Anxiety grips Espanola after the announcement of the closure

Anxiety grips Espanola after the announcement of the closure

Domtar is idling its Espanola pulp and paper operations, operating in early October, with the paper machines being shut down in early November for a period of one year.

“Traffic stopped” when news came earlier this week that Domtar planned to idle the Espanola-based pulp and paper operation.

So explained a local hairdresser, who asked not to be named.

Although his comments to may be hyperbolic, he said there has been a noticeable change in people’s attitudes as they deal with potentially dangerous news.

Espanola’s 2021 Statistics Canada population was 5,185, and approximately 450 Domtar workers will be directly affected by the pulp mill operation. visited Espanola Saturday afternoon to hear about how community members are handling the news, and how they predict it will affect their town.

“A lot of people are going to be put down, not just at the mill but everywhere,” Cortina Restaurant head waiter Christa Campbell told while pouring wine for customers.

“We’re probably going to see a lot of young families move in, and it’s going to be an older community — a retirement community.”

Born and raised in Espanola, Campbell, 48, said her husband worked at the mill until he retired, her son works there, and various friends and family all come into the Domtar mill.

It is the largest single employer in the community, and the community’s history has been intertwined with pulp and paper production, emerging as a company-owned town.

Domtar acquired the mill during the takeover of EB Eddy in 1998.

Campbell said he is not sure what to make of the mill’s closing. The Domtar report indicated that the company could be sold or restarted at some point, but uncertainty remains.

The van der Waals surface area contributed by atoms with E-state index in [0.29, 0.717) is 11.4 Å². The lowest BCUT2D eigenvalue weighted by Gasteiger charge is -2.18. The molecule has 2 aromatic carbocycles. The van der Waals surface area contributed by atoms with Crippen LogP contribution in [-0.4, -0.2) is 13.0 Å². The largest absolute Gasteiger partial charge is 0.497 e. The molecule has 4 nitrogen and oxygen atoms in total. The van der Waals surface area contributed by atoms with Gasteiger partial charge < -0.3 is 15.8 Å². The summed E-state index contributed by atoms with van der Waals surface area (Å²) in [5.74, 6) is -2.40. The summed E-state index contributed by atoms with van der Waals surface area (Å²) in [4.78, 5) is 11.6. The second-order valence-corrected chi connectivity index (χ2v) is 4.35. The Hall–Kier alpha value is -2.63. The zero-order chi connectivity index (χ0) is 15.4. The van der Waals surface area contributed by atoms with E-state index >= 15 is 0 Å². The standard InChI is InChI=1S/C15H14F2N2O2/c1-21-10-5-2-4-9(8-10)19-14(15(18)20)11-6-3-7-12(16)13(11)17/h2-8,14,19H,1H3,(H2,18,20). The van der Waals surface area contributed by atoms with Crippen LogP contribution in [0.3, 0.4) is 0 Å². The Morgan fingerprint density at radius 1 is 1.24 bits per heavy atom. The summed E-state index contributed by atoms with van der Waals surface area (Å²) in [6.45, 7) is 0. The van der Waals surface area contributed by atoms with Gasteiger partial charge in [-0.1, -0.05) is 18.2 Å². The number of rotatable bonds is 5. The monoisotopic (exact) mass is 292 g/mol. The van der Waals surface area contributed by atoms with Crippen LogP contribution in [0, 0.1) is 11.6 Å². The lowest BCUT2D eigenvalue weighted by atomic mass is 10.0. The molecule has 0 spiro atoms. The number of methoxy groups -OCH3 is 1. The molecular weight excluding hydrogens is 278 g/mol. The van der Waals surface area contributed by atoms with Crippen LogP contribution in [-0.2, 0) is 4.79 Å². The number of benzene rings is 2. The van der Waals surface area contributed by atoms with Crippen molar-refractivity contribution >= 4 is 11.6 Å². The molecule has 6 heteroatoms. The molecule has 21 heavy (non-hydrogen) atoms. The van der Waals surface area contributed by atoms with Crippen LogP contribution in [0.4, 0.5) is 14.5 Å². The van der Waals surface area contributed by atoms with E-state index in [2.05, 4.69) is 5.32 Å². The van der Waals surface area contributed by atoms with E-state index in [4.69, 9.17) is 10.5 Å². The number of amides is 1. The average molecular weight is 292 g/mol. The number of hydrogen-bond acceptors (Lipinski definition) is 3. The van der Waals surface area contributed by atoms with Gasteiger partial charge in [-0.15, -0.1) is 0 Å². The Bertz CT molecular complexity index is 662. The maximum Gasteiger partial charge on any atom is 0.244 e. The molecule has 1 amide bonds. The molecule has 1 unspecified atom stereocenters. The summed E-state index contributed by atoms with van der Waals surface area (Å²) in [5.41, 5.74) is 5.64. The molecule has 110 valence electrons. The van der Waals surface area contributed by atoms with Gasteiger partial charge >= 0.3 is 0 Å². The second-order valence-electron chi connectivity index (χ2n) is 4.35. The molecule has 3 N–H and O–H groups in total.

“It’s sudden and shocking,” he said.

A few blocks down Center Street to the north, Jenna Gaspardo, 16, was found working behind the cash register at Creed 4 You, her family’s small gift shop.

At the school, he said teachers were talking about closing schools at some point in the future, and there was talk of Espanola becoming a “ghost town” as people started moving to Sudbury.

His mother, Nicole, reached by phone, is less optimistic.

“It’s the gateway to Manitoulin,” he said. “We have to spend money on this.”

The Gaspardo family moved to Espanola from southern Ontario about two years ago, drawn to the area by its natural beauty and small-town atmosphere.

They opened the gift shop in January, and since then Nicole said business has grown steadily.

The closure of the mill will definitely affect people, Nicole said, describing it as “sad” news for many in the community.

It will not die, however, Espanola, he said, noting that people will find new sources of income due to the love of the region and economic necessity.

“I don’t see where people are going to end up in today’s economy,” he said. Whatever house they sell here, they will have to buy it at a higher price somewhere else.”

Currently lacking organizations such as a local business development center or chamber of commerce, he said communities can take any number of new steps to help boost their economic future. He plans to contact the town’s elected officials to help expedite the plan.

“We have to run this town,” Nicole said. “We have to see if we can draw on some kind of big industry.”

Outside his family’s shop, a slow flow of traffic was seen coming down Central Street, in the heart of Espanola. The city’s main attraction is also part of Route 6, which connects the Trans-Canada Highway to Manitoulin Island.